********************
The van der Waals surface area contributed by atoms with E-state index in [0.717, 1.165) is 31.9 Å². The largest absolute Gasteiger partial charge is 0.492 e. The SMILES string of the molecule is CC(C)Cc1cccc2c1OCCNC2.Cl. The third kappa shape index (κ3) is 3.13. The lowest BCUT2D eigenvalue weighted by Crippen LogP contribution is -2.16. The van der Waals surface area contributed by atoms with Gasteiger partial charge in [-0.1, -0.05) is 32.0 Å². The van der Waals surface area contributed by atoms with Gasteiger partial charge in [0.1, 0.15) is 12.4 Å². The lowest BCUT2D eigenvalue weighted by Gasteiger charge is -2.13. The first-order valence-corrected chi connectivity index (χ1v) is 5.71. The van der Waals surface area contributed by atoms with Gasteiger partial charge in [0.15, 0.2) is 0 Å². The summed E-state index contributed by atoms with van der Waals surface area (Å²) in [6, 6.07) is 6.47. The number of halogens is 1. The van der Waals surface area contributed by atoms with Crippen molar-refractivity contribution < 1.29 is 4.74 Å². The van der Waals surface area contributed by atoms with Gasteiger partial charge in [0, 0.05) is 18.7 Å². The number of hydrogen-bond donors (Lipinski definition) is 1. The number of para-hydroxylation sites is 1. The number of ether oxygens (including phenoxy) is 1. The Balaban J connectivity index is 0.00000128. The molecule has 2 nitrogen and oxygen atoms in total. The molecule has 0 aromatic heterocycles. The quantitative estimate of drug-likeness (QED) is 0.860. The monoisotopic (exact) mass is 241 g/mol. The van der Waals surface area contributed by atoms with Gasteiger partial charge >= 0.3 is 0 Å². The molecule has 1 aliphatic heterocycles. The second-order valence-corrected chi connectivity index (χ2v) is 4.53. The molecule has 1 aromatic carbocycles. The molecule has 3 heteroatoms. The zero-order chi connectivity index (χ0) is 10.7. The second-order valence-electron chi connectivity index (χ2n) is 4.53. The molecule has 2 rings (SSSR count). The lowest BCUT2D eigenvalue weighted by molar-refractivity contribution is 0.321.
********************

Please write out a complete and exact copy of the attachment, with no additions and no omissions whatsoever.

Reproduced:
The van der Waals surface area contributed by atoms with E-state index in [0.717, 1.165) is 31.9 Å². The largest absolute Gasteiger partial charge is 0.492 e. The SMILES string of the molecule is CC(C)Cc1cccc2c1OCCNC2.Cl. The third kappa shape index (κ3) is 3.13. The lowest BCUT2D eigenvalue weighted by Crippen LogP contribution is -2.16. The van der Waals surface area contributed by atoms with Gasteiger partial charge in [-0.1, -0.05) is 32.0 Å². The van der Waals surface area contributed by atoms with Gasteiger partial charge in [0.1, 0.15) is 12.4 Å². The lowest BCUT2D eigenvalue weighted by Gasteiger charge is -2.13. The first-order valence-corrected chi connectivity index (χ1v) is 5.71. The van der Waals surface area contributed by atoms with Gasteiger partial charge in [0.15, 0.2) is 0 Å². The summed E-state index contributed by atoms with van der Waals surface area (Å²) in [6, 6.07) is 6.47. The number of halogens is 1. The van der Waals surface area contributed by atoms with Crippen molar-refractivity contribution < 1.29 is 4.74 Å². The van der Waals surface area contributed by atoms with Gasteiger partial charge in [0, 0.05) is 18.7 Å². The number of hydrogen-bond donors (Lipinski definition) is 1. The number of para-hydroxylation sites is 1. The number of ether oxygens (including phenoxy) is 1. The Balaban J connectivity index is 0.00000128. The molecule has 2 nitrogen and oxygen atoms in total. The molecule has 0 aromatic heterocycles. The quantitative estimate of drug-likeness (QED) is 0.860. The monoisotopic (exact) mass is 241 g/mol. The van der Waals surface area contributed by atoms with Gasteiger partial charge >= 0.3 is 0 Å². The molecule has 1 aliphatic heterocycles. The second-order valence-corrected chi connectivity index (χ2v) is 4.53. The molecule has 1 aromatic carbocycles. The molecule has 3 heteroatoms. The zero-order chi connectivity index (χ0) is 10.7. The second-order valence-electron chi connectivity index (χ2n) is 4.53. The molecule has 2 rings (SSSR count). The lowest BCUT2D eigenvalue weighted by molar-refractivity contribution is 0.321.